Ho Chi Minh welcomed 15,000 French soldiers into Hai Phong then they were marching to Hanoi. There were battles between the nationalists and French soldiers while Viet Minh as the back of.
Pay attention to the words “free state”. There was no word of “independence” in the entire Agreement.
Jean Lacouture, a French journalist, wrote in “ Ho Chi Minh, a Political Biography” 1967, (page 128): The very next day (February 14, 1946), General Leclerc – who was the acting high commissioner – sent a cable to his government, stating that a settlement with the Vietminh was a matter of urgency and that to obtain it they must be prepared to void the word “independence” without further delay.
There were two main stumbling blocks. The first was how to define and delimit the doc lap proclaimed in Hanoi on September 2, some six months after a similar proclamation in Huế.
Lacouture reminded readers the day of March 11, 1945, when king Bảo Đại proclaimed Vietnam Independence after the French overthrown by the Japanese. Vietnam with political vacuum in 9 days after the 2 bombs in Nagasaki and Hiroshima (Aug 6 and 9, 1945), Viet Minh plundered the Trần Trọng Kim Government and leading to September 2.
Ho would turn Vietnam into part of Metropolitan France or France Union as long as they all in one group with communist controlling.
True, once the general ( de Gaulle) had been replaced by Felix Gouin, and Soustelle (Minister for Overseas Territories) by Moutet, things became somewhat easier for the “liberal” group.…On February 16, 1946, Ho informed Sainteny that he was ready to negotiate on the basis of membership of the French Union; but he made no mention of the federation, nor did he abandon the demand for independence. Sainteny passed the news on to Leclerc, who urged Paris to accept.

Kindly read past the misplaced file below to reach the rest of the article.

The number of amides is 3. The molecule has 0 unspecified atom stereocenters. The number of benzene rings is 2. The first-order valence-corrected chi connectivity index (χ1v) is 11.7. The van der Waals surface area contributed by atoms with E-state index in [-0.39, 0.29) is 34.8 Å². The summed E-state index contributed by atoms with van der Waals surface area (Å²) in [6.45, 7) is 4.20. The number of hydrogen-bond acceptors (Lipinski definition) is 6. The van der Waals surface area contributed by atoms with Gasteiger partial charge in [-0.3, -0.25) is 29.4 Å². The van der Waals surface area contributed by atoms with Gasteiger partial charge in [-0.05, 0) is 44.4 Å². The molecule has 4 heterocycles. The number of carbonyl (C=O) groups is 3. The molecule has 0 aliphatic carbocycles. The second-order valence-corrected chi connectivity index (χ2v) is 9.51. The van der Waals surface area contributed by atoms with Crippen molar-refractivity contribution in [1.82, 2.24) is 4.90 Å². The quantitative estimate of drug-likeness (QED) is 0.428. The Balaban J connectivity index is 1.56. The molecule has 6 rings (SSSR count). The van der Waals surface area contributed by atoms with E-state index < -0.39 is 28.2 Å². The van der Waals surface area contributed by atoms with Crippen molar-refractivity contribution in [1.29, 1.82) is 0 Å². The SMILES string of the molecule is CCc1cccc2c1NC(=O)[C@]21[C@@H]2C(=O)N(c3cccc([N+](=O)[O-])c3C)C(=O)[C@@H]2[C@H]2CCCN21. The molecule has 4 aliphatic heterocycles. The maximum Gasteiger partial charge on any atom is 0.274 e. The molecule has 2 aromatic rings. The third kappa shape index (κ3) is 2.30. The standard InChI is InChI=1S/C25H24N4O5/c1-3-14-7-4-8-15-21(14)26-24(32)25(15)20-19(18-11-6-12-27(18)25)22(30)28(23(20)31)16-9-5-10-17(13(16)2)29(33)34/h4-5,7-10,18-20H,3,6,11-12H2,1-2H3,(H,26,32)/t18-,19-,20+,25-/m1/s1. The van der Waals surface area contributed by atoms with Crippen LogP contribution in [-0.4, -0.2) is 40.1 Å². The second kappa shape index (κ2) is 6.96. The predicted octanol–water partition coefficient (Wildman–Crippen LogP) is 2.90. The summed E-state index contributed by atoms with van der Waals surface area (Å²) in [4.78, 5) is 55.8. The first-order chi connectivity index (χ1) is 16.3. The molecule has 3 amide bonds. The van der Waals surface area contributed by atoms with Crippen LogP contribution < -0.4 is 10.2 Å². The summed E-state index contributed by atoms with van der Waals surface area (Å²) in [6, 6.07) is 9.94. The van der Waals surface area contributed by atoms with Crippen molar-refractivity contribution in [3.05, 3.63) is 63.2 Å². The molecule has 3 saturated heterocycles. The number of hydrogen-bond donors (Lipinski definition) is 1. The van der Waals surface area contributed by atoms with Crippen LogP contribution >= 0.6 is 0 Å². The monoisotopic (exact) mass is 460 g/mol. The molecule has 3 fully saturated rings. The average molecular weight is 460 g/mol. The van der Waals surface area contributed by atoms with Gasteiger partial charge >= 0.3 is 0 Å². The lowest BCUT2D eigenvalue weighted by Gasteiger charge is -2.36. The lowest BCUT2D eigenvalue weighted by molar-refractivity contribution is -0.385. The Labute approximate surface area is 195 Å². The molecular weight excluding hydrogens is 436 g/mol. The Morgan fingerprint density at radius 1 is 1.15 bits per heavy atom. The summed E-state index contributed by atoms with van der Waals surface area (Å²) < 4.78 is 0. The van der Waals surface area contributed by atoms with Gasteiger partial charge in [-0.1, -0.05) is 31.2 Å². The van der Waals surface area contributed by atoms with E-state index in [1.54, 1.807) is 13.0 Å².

In early June 1946, the French representative Jean Sainteny escorted Ho Chi Minh from Biarritz to Paris to attend the peace conference at Fontainebleau. Here Ho and Sainteny await the arrival of their plane at the airport in Paris. Sainteny, in his memoirs, noted that Ho Chi Minh appeared exceptionally nervous on the occasion.
Source: Ho Chi Minh, William Duiker, 2000
Ho’s effort in turning Vietnam a member of French Union was dispersed by the Fontainebleau Conference in France in the fall of 1946 when the communists and socialists had lost the seats in congress. The Agreement had no place to be realistic. The Mouvement Republicain Populaire (MRP) led by Georges Bidault won the election entering a new chapter in the France of a political era that first ended the colonialism to starting the war against communism in Indochina in Dec 1946.
Archimedes Patti, director of OSS in 1945, in “Why Vietnam”, 1980, wrote (page 4) : Ho who was a master of understated diplomacy…This statement would be very meaningful to the letter Trương handed to Obama. One would ask why Ho Chi Minh had sent all together 8 letters in those 2 years 1945 and 1946 to President Truman, but Ho received no answer including this one. This puzzle is one of many more that have led misconception about Ho Chi Minh’s attitude toward the United State. His use of the U.S. Declaration of Independence was a way of persuasion, not inspiration.
August 9, 2013
Sources: Ho Chi Minh, A Political Biography, Jean Lacouture, 1968; Vietnamgear.com; Ho Chi Minh, a life, William Duiker, 2000; Ho Chi Minh, a Biography, Pierre Brocheux, 2007; Why Vietnam, Archimedes Patti, 1980; Psywarrior.com; Biography of Ho Chi Minh (video), Walter Cronkite.